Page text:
there a U of C story that you tell, something that sums up the
University for you?
experiences that happen over and over again that I connect with
the unique sound of Chicago. They could only happen here. They
were most stunning when I first started to experience them,
but they keep going on.
In my first
week, Beth and I ordered a pizza from the Medici. I gave my
name as Sunshine, which is a thing that my father did--easier
to spell. When I went to pick it up, the young woman who gave
it to me said, "Sunshine. Oh, you're Mr. Sonnenschein. You're
the new president!"
me that she was a second-year in the College, and I asked, "What's
your concentration?" She said, "Art history," and I asked, "How
do you find it?"
looked at me very keenly, put her face almost in mine, and said,
"Brutal!" I jumped back, and as I did, she smiled and said,
"Exactly as it should be."
wonderful. That interchange was pure University of Chicago.
I experienced a very different kind of Chicago story, one that
is telling in a different way. Just a few weeks ago, I attended
the memorial service for Edward Levi. It was a wonderful commemoration
of an important life--most of which was spent right here in
Hyde Park. Edward was a graduate of the Lab Schools, the College,
and the Law School; he was a faculty member, a dean of the Law
School, our provost, and president. Edward was also known outside
the University for his integrity, his brilliance, and his unerring
good judgment-so much so that President Gerald Ford asked him,
at a most troubled time in our nation's history, to serve as
the memorial service, many speakers came to honor and remember
Edward. They consistently spoke about his integrity, his intellect,
and his love for his family and for our University. But the
words that struck me most, amid all of these wonderful stories,
were words that the rabbi quoted from Edward's sons. They said
that their father was not only their very own professor, but
that he was also their very own faculty.
before the inaugural procession, Sonnenschein's hooded.
replayed these words in my mind since the memorial, recalling
how committed Edward was to education as a noble, moral, and
aesthetic enterprise, and remembering how firmly he believed
that liberal learning was relevant to life and its myriad choices,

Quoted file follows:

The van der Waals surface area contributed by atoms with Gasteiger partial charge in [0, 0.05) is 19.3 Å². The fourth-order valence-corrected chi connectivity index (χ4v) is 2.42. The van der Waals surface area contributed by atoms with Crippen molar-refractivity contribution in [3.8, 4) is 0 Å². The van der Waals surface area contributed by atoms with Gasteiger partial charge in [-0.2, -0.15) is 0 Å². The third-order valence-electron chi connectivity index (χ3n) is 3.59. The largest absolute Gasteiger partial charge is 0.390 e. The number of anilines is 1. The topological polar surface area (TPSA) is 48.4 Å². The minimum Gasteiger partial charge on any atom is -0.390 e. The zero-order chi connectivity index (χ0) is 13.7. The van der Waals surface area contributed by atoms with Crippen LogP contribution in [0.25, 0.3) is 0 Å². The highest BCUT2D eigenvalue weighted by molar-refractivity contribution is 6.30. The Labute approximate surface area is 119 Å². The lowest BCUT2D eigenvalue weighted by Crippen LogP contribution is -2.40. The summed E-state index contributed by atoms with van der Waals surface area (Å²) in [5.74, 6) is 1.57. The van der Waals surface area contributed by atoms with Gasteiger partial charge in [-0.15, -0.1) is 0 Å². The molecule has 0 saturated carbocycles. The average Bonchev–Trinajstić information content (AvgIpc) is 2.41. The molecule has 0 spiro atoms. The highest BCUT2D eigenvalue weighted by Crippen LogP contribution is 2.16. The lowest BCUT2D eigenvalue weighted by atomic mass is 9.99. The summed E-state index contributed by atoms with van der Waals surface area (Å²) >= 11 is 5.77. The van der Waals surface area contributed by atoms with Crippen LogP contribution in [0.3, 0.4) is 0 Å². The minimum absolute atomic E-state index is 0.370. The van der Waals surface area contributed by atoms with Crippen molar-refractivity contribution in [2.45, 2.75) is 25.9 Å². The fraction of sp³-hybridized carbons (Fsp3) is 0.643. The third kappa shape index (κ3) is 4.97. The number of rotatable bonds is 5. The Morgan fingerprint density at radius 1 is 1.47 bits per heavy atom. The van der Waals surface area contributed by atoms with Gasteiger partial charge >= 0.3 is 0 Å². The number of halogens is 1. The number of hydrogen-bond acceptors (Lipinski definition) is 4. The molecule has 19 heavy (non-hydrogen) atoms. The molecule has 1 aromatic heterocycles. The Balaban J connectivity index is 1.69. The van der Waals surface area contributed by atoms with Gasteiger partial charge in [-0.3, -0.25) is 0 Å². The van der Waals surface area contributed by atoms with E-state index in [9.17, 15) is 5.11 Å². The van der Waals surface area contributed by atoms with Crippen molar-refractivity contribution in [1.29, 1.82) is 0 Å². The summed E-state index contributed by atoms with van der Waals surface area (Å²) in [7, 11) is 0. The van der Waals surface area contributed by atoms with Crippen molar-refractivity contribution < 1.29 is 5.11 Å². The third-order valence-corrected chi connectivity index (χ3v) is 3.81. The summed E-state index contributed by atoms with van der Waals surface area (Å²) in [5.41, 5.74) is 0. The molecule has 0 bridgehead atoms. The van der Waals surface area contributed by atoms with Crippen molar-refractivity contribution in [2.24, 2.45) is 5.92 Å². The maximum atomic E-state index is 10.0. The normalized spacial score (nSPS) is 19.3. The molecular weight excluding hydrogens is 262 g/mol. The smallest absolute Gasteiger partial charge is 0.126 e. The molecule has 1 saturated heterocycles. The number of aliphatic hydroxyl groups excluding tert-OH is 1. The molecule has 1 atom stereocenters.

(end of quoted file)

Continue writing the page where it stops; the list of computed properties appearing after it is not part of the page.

including the choices of citizens and leaders. For me, and especially
for those who knew him well, these words capture an important
part of what made Edward Levi so delightful, as a father, colleague,
and teacher. But for the University, these words demonstrate
something else as well. They demonstrate for us, quite vividly,
what is so powerful about a Chicago education. They remind us
of what becomes possible when a person of great intellectual
gifts and high ideals undertakes a rigorous liberal education.
Levi was the ideal University of Chicago graduate. He had read
so widely and thought so deeply about so many matters that to
his own sons--and to his students and his colleagues as well,
I am sure--he was not a professor but a faculty. Indeed,
Edward was a faculty to his colleagues at the Justice Department,
and to the entire nation. What a wonderful testament to the
enduring power of a great liberal education, experienced fully
in youth and revisited across a lifetime.
On a lighter
note, four or five years ago, I found myself asked to speak
to the football team before a game. Now you think of the presidents
at other universities going in and saying, "Okay, guys, do a
great job!" Instead, I read from Henry V at the Battle
of Agincourt. What's appropriate is different.
So my Chicago
stories are really "only at Chicago" stories. The ones that
are most delicious, the ones that seem to represent what we
are at our best, are the ones that both recognize this as a
deep and serious place and are proudly joyful in that recognition.
advice would you give Don Randel as he assumes the University's
many outstanding qualities to the University--he has both depth
and breadth of experience, and he understands very well the
institution's values and ideals. He has a temperament that balances
idealism and pragmatism. As for advice, I will advise when asked,
and be silent otherwise.
are the major issues facing higher education in general and the
University of Chicago in particular?
the University of Chicago does is to provide the best example
of what great universities should be, for us the need--and the
opportunity--to provide leadership is exceptionally important.
solving classic problems, solving them in new ways, discovering
new problems, and preparing young people for a life of thinking,
sometimes of scholarship. Universities don't make good finishing
schools or social clubs. Nor are they institutions of social
action. They don't serve when they swerve from their most serious
need to concentrate on what they should be about and to help
the public understand their mission and their purpose. I think
that, for us, holding onto our core values, reinforcing them,
and resisting the forces that are pushing us to compromise them--these
are the major issues. At the same time, we must continue to
represent excellence in all that we do. I am confident that
we will do very well.